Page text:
1. First, the First Presidency did not condemn the teaching of evolution in schools as Fundamentalists did elsewhere, nor did Utah pass any evolution-restrictive legislation, as was debated elsewhere. Given their deep agreement with Bryan’s views, and the 1911 issues with evolution and  BYU, the lack of any clear religious condemnation or any legislation against evolution cuts against what one might have expected of Church and political leadership in Utah.
    2. Second, in that same September Improvement Era lauding Bryan, the Church “republishes” the 1909 First Presidency statement. However, it is not presented as a republication, but as the

      ‘Mormon’ View of Evolution. A statement by the First Presidency of the Church of Jesus Christ of Latter-day Saints.

      The text is presented as a new First Presidency statement on evolution, which would therefore supersede the 1909 statement. On what grounds? No reference is made to 1909 or “reprinting,” and the First Presidency signatures are not those of 1909 First Presidency—Smith, Winder, and Lund— but the 1925 First Presidency: Grant, Ivins, and Nibley.

      Moreover, after 1925, when asked for a statement on evolution, the Church would respond by providing a copy of the 1925 statement, NOT 1909. It thus seems clear that 1925 was to supersede 1909.
      The significance of this new statement is what it doesn’t say. The word count drops from 2707 words in 1909 to only 533 words in 1925. Just as the 1909 statement had stripped out Whitney’s draft absolutist anti-evolutionary doctrinal statements, the 1925 statement— which effectively treats the 1909 as an early draft— excises most (but not all) of the language perceived as anti-evolution.

  4. In my view, these events and publications, taken as a whole, demonstrate a trajectory away from flat and unambiguous rejection of evolution, towards… well, hard to say. Not acceptance per se, but a willingness to recognize the reliability of the science, and to avoid interpretive/doctrinal overreach in making declarations, as Whitney had in his draft. This data (and other data I do not include here) should show Latter-day Saints today that the 1909 statement was not the last word by the First Presidency, nor an eternal doctrinal declaration against evolution. Already in 1909, there was enough discomfort with Whitney’s absolute declarations to edit them out before publication. Church leaders sought good information in 1914 and 1920 from two LDS scientists, and then in 1925, offered a new revised statement.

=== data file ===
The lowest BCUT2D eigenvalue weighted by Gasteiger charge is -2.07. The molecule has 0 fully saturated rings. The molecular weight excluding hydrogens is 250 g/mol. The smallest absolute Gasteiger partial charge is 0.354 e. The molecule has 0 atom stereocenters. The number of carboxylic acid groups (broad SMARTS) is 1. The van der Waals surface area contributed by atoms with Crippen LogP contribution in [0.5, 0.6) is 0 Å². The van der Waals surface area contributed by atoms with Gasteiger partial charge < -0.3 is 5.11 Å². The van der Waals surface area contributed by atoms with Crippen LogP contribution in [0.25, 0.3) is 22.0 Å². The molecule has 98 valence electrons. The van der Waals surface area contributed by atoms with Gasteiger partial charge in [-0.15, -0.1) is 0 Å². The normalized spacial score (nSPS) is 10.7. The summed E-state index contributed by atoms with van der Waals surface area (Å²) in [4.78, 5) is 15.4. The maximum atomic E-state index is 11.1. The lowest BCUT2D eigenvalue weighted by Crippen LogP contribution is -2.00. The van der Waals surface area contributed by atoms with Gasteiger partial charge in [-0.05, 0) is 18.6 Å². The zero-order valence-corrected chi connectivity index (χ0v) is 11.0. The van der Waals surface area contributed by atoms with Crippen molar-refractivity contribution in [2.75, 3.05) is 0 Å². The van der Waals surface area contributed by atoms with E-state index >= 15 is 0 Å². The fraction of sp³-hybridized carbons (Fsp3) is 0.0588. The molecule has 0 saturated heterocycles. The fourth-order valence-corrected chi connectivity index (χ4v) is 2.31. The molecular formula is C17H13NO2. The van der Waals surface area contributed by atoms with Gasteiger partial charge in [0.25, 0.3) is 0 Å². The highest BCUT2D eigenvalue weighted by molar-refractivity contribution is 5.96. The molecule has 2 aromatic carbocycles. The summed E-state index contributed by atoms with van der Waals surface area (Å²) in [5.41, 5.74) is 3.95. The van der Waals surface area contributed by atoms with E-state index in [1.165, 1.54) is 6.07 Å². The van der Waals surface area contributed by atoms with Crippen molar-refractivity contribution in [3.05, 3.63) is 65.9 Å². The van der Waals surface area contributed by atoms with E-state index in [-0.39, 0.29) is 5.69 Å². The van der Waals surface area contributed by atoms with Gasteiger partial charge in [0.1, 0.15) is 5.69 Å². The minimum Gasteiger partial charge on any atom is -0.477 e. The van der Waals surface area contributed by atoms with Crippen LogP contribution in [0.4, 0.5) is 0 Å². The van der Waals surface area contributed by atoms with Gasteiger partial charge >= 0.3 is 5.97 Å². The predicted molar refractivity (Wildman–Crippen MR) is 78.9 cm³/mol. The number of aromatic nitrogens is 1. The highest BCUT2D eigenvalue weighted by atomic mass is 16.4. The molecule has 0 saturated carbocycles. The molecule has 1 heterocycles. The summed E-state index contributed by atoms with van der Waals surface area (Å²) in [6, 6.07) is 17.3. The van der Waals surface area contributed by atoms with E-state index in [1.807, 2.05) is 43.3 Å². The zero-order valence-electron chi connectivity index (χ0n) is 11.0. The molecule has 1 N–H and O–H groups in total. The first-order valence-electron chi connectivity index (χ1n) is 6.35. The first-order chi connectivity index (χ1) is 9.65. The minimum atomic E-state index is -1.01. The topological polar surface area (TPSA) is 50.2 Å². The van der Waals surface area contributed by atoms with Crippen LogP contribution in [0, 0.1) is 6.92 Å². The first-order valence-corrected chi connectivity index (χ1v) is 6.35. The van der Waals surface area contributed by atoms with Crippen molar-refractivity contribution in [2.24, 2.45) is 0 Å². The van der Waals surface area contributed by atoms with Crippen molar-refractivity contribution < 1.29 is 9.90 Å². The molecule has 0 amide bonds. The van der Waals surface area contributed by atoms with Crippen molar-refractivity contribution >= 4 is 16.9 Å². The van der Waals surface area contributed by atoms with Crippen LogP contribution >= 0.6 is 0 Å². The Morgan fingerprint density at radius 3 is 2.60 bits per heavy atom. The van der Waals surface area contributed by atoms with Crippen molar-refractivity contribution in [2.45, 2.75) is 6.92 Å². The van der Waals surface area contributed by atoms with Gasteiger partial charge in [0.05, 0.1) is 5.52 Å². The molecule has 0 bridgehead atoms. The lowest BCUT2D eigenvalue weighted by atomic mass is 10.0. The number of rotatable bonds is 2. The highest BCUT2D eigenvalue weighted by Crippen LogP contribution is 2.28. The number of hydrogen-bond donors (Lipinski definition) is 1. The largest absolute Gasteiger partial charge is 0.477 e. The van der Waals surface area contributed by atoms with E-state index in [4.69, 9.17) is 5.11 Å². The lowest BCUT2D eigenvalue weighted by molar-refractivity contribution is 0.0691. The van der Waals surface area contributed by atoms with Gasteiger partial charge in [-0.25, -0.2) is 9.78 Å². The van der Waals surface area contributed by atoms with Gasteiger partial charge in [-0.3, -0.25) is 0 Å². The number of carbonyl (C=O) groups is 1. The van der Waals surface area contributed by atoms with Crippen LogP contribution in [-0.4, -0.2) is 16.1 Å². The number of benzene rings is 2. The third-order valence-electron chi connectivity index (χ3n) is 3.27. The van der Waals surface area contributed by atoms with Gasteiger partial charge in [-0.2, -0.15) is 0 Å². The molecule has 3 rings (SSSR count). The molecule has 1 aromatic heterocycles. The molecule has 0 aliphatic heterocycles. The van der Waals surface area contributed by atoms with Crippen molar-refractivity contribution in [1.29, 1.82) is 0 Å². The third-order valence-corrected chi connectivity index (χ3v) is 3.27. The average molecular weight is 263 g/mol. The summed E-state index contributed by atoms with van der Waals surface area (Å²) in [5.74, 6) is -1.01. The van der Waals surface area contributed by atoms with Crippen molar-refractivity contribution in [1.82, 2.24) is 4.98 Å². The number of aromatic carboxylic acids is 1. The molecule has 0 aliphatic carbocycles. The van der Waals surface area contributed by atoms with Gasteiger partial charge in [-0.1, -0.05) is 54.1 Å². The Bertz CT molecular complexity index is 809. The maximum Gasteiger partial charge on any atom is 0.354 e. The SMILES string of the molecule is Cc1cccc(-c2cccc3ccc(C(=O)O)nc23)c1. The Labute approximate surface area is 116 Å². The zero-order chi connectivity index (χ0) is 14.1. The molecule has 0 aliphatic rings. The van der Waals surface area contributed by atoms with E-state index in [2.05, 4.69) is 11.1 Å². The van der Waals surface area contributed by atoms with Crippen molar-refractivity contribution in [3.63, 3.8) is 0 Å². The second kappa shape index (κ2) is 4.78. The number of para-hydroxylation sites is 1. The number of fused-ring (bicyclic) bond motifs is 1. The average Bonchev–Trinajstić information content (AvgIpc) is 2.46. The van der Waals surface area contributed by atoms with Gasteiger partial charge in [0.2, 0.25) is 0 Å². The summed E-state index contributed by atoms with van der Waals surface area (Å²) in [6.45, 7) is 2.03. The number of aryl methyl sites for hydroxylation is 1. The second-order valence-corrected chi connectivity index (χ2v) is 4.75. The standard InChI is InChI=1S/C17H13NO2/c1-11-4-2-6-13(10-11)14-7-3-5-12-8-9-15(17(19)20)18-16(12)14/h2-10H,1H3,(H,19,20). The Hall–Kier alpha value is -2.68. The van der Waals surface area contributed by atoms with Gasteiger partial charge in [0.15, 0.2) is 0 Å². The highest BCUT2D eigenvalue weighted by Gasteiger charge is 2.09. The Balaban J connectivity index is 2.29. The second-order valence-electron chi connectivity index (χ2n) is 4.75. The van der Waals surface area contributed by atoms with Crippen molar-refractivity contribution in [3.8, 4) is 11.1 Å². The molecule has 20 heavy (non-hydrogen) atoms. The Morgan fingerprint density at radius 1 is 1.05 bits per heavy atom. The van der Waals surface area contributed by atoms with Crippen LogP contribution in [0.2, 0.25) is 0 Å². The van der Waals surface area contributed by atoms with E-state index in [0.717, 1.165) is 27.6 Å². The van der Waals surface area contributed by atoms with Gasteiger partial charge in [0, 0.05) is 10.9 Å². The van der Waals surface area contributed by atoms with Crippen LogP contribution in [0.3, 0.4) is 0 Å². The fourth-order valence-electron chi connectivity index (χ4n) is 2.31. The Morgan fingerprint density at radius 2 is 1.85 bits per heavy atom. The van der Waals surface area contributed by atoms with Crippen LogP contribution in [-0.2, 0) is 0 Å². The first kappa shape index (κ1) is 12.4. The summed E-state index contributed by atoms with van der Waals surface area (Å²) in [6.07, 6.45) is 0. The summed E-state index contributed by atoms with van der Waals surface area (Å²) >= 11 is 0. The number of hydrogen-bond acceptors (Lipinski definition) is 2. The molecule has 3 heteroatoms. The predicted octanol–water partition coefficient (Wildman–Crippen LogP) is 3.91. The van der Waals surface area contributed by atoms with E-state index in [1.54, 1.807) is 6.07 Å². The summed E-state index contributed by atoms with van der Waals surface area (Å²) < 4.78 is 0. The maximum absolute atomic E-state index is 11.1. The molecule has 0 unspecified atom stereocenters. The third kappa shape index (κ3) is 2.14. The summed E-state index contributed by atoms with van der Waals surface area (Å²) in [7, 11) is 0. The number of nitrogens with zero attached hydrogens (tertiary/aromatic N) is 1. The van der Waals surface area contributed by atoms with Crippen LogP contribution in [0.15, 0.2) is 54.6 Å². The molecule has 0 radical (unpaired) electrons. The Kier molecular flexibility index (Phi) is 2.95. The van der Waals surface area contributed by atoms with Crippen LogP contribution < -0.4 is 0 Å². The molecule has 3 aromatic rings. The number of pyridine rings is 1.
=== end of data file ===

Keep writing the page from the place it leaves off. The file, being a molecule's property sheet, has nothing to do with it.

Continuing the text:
To summarize, then, my argument is that the historical context of the 1909 First Presidency statement and the trajectory from Whitney’s draft to the 1909 Statement to the superseding 1925 First Presidency Statement demonstrate a clear decreasing hostility to evolution. Individual apostles, of course, held their individual views, which manifest themselves in 1931 and 1934.

For further reading, check out my syllabus on scripture, history, science, and creation, or my posts on evolution.

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7 thoughts on “The 1909 First Presidency Statement in Its Historical Context

  1. Ben, this is interesting. My one thought here is about Aim and Audience. It feels as though your Aim is to show the position of the church, despite it’s historical statements is and has always been leading towards a pro-evolution stance, and your audience is a person who says the church is anti-evolution due to the 1909 statement.

    If that is your audience, would it not be easier to say those church leaders were wrong about evolution, much the same way they were wrong about Africans and women. Is it not better to eliminate the false concept of prophetic infallibility rather that try to maintain it?

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    1. As the title makes clear, this post is oriented towards the history and context, not the theology of prophethood.

      I don’t know how much of the blog you’ve read in recent years, as it’s hard to do so and suggest I’m trying to “maintain the false concept of prophetic infallibility.” Moreover, it is insufficient to simply write off anything we don’t like in history with simplistic hand-waving around “they were wrong” without trying to understand both the context of the issue in question AND the nature of prophethood. I’ve written plenty elsewhere on this blog about the nature of prophetic knowledge and also the serious problems with popular conceptions of prophethood with their de facto infallibility, such as here, here, and here.

      Liked by 1 person

      1. Hey Ben, sorry for the delay in response. I definitely don’t think from the greater body of your work that you are trying to maintain prophetic infallibility. I was speaking more to this individual piece. Anyway, it is interesting history. Keep up the good work. I am rooting for you. I think this is an important space.

        I have a hard time dividing theology from history and vice versa.

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    1. That part’s from memory, and there’s not a publicly available source on that. However, iirc, the items he *wanted* canonized are named in his famous “The Bible: a Sealed Book.” They included the Lectures on Faith, Wentworth Letter, the “Father and the Son” statement from 1916, 1909 “Origin of Man” statement, and two Joseph Smith sermons. He fought pretty hard for Lectures on Faith.

      Liked by 1 person